Black Swan: A wickedly twisted film

With Oscar season upon us in Hollywood, there is plenty of talk about who will take home the big awards. And after seeing Natalie Portman’s remarkable performance in Black Swan, there’s no doubt she will dance her way on to the Golden Globe and Oscar stages. Darren Aronofsky, director of last year’s The Wrestler, created another work of art with a masterful look into the intense world of ballet in a striking and bloody way.

In this beautiful psychological thriller, Aronofsky captures the human body in a way that is both visually stunning and impossible – not only through dance, but also by mutilating it into a sinful swan skeleton. With colour motifs of pure white, charcoal black and bloody red throughout, The Black Swan literally puts the art of ballet onto a whole new stage.

Natalie Portman plays Nina, a sweet and innocent ballerina who consumes herself into the role of the Swan Queen and evil Black Swan in the classic ballet, Swan Lake. While the gentile nature of the Swan Queen comes naturally to Nina, it is the challenge of becoming the Black Swan that dominates and consumes her. The pressure of the role manifests itself ever more in intense ways from shocking visions to physical wounds.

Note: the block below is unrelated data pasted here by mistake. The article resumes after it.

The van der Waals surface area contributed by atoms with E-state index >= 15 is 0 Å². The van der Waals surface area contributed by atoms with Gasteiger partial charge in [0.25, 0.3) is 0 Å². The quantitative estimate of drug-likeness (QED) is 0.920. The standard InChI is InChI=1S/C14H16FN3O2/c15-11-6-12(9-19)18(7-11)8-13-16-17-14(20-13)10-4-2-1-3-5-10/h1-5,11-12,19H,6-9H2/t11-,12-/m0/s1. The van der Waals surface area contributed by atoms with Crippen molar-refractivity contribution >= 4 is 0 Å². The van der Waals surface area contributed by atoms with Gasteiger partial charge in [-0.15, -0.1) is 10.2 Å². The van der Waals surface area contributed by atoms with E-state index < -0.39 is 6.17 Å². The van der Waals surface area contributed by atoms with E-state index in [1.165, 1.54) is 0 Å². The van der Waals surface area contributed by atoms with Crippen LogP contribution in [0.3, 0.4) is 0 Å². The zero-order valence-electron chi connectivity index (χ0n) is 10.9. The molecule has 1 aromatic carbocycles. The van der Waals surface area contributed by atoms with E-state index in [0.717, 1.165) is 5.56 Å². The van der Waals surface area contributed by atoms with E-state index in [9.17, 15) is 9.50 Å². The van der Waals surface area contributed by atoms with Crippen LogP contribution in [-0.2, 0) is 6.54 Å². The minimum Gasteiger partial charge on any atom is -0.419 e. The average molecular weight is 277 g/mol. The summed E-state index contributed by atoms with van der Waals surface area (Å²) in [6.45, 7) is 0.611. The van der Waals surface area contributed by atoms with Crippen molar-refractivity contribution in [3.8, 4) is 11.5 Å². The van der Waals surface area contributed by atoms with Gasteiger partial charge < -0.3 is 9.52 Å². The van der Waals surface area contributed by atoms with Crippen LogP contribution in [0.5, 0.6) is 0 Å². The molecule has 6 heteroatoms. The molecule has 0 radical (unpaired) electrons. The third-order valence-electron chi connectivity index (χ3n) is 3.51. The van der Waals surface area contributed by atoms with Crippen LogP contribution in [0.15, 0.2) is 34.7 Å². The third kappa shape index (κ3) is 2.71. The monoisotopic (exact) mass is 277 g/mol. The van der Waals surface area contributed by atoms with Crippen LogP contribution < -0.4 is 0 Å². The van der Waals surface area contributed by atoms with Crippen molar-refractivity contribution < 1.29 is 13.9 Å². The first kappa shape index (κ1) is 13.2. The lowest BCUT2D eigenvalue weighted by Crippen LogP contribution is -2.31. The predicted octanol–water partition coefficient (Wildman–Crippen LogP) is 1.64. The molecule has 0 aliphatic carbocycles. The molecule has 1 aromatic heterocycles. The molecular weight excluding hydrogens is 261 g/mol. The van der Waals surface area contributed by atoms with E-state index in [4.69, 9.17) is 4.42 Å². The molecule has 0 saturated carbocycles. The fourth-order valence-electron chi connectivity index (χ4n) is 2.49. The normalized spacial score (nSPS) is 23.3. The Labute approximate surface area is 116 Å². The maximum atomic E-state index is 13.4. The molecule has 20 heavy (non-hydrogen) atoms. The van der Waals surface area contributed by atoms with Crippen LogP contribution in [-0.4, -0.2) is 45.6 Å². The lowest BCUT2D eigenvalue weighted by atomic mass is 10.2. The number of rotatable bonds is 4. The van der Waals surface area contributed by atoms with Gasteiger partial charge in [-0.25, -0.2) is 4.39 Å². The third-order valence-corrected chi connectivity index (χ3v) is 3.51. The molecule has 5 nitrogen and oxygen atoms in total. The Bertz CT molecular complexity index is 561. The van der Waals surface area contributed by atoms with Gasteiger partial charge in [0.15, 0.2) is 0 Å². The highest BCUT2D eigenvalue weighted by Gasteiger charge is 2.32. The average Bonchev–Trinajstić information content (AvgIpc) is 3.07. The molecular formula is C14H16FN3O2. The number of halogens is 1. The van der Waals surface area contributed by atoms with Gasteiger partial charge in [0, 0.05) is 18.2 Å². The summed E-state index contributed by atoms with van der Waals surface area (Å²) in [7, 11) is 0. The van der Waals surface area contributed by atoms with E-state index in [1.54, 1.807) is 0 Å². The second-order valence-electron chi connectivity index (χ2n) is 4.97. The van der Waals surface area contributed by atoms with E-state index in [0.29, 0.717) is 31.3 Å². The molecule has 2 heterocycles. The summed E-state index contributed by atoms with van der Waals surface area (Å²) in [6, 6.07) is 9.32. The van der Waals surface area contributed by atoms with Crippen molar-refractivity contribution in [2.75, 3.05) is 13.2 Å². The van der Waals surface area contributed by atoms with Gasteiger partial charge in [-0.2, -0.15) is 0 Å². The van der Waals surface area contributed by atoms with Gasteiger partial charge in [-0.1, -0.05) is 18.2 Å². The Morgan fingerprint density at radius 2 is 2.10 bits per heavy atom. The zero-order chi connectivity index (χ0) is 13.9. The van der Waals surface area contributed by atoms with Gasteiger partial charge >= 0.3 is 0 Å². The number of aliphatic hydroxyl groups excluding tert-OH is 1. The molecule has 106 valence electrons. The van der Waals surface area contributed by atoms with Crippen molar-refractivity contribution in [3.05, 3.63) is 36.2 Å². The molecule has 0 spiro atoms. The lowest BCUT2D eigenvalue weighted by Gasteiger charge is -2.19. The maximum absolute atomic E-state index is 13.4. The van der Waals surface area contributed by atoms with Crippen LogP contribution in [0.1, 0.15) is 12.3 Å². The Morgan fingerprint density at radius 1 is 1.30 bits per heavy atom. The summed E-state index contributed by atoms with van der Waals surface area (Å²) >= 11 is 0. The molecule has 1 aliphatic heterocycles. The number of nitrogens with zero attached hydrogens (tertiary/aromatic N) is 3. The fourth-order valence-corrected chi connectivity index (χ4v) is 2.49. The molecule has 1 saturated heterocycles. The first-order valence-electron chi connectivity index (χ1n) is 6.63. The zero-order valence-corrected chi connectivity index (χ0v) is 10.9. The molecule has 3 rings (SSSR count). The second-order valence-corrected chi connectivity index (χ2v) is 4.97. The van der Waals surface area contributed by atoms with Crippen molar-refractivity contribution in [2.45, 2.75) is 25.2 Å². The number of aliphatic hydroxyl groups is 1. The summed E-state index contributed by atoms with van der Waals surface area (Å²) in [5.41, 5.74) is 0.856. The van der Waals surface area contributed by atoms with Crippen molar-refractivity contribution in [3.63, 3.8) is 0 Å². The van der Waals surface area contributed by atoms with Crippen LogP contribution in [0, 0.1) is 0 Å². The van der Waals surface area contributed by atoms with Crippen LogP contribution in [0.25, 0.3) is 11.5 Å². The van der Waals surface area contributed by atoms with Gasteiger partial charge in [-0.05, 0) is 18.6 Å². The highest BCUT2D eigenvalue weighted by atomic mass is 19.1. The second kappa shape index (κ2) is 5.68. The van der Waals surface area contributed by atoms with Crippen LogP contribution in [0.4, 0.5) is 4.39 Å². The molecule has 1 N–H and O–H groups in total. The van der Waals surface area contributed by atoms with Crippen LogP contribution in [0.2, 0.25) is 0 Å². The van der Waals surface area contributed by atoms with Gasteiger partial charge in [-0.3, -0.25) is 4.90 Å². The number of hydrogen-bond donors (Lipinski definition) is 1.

Whether or not the dark visions Nina is living are physically real is the question that keeps everyone guessing until the very end.

The film showcases the exquisite art of dance but also allows the audience to see the emotional, mental and physical demands that exist with this type of dancing that is often unseen by those outside the dancing world.

This psychological thriller left me with chills and ended on a high note as Portman took the stage as Swan Queen. It’s an enchanting film that deserves the hype surrounding it, and one that you can’t afford to miss.

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